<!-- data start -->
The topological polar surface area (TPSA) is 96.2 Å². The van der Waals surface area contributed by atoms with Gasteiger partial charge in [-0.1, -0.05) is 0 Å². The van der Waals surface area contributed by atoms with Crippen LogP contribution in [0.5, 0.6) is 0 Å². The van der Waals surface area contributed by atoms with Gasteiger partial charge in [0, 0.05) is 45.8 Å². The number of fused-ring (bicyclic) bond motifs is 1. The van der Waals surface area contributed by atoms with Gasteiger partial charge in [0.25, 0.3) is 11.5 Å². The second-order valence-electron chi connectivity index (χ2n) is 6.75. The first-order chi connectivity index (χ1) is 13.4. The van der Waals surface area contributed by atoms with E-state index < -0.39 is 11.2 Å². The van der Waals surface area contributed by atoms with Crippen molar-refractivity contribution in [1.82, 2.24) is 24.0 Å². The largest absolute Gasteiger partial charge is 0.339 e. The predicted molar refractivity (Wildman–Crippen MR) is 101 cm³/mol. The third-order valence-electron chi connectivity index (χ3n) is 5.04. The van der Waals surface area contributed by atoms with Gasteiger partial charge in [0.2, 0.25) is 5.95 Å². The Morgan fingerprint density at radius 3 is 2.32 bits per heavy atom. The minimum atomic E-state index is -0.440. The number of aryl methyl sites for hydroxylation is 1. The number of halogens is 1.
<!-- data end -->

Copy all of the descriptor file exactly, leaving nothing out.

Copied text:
The topological polar surface area (TPSA) is 96.2 Å². The van der Waals surface area contributed by atoms with Gasteiger partial charge in [-0.1, -0.05) is 0 Å². The van der Waals surface area contributed by atoms with Crippen LogP contribution in [0.5, 0.6) is 0 Å². The van der Waals surface area contributed by atoms with Gasteiger partial charge in [0, 0.05) is 45.8 Å². The number of fused-ring (bicyclic) bond motifs is 1. The van der Waals surface area contributed by atoms with Gasteiger partial charge in [0.25, 0.3) is 11.5 Å². The second-order valence-electron chi connectivity index (χ2n) is 6.75. The first-order chi connectivity index (χ1) is 13.4. The van der Waals surface area contributed by atoms with E-state index < -0.39 is 11.2 Å². The van der Waals surface area contributed by atoms with Crippen molar-refractivity contribution in [1.82, 2.24) is 24.0 Å². The largest absolute Gasteiger partial charge is 0.339 e. The predicted molar refractivity (Wildman–Crippen MR) is 101 cm³/mol. The third-order valence-electron chi connectivity index (χ3n) is 5.04. The van der Waals surface area contributed by atoms with Gasteiger partial charge in [0.2, 0.25) is 5.95 Å². The Morgan fingerprint density at radius 3 is 2.32 bits per heavy atom. The minimum atomic E-state index is -0.440. The number of aryl methyl sites for hydroxylation is 1. The number of halogens is 1.